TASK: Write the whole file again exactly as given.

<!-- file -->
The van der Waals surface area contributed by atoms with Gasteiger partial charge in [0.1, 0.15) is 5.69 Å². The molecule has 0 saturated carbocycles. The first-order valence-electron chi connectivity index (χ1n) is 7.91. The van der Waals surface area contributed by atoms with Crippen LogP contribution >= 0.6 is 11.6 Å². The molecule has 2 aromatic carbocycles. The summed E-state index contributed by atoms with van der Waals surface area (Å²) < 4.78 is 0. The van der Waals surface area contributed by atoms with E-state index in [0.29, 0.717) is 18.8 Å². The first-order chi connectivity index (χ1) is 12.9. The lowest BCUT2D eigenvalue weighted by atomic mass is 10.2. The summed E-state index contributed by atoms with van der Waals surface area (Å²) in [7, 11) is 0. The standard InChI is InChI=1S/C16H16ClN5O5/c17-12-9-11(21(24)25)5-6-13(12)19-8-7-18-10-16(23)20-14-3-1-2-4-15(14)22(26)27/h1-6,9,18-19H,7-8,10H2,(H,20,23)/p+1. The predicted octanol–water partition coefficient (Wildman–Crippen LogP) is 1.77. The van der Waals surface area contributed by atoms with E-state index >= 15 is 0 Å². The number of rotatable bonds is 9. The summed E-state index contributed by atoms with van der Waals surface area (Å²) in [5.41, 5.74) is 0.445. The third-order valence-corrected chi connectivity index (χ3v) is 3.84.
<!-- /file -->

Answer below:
The van der Waals surface area contributed by atoms with Gasteiger partial charge in [0.1, 0.15) is 5.69 Å². The molecule has 0 saturated carbocycles. The first-order valence-electron chi connectivity index (χ1n) is 7.91. The van der Waals surface area contributed by atoms with Crippen LogP contribution >= 0.6 is 11.6 Å². The molecule has 2 aromatic carbocycles. The summed E-state index contributed by atoms with van der Waals surface area (Å²) < 4.78 is 0. The van der Waals surface area contributed by atoms with E-state index in [0.29, 0.717) is 18.8 Å². The first-order chi connectivity index (χ1) is 12.9. The lowest BCUT2D eigenvalue weighted by atomic mass is 10.2. The summed E-state index contributed by atoms with van der Waals surface area (Å²) in [7, 11) is 0. The standard InChI is InChI=1S/C16H16ClN5O5/c17-12-9-11(21(24)25)5-6-13(12)19-8-7-18-10-16(23)20-14-3-1-2-4-15(14)22(26)27/h1-6,9,18-19H,7-8,10H2,(H,20,23)/p+1. The predicted octanol–water partition coefficient (Wildman–Crippen LogP) is 1.77. The van der Waals surface area contributed by atoms with E-state index >= 15 is 0 Å². The number of rotatable bonds is 9. The summed E-state index contributed by atoms with van der Waals surface area (Å²) in [5.41, 5.74) is 0.445. The third-order valence-corrected chi connectivity index (χ3v) is 3.84.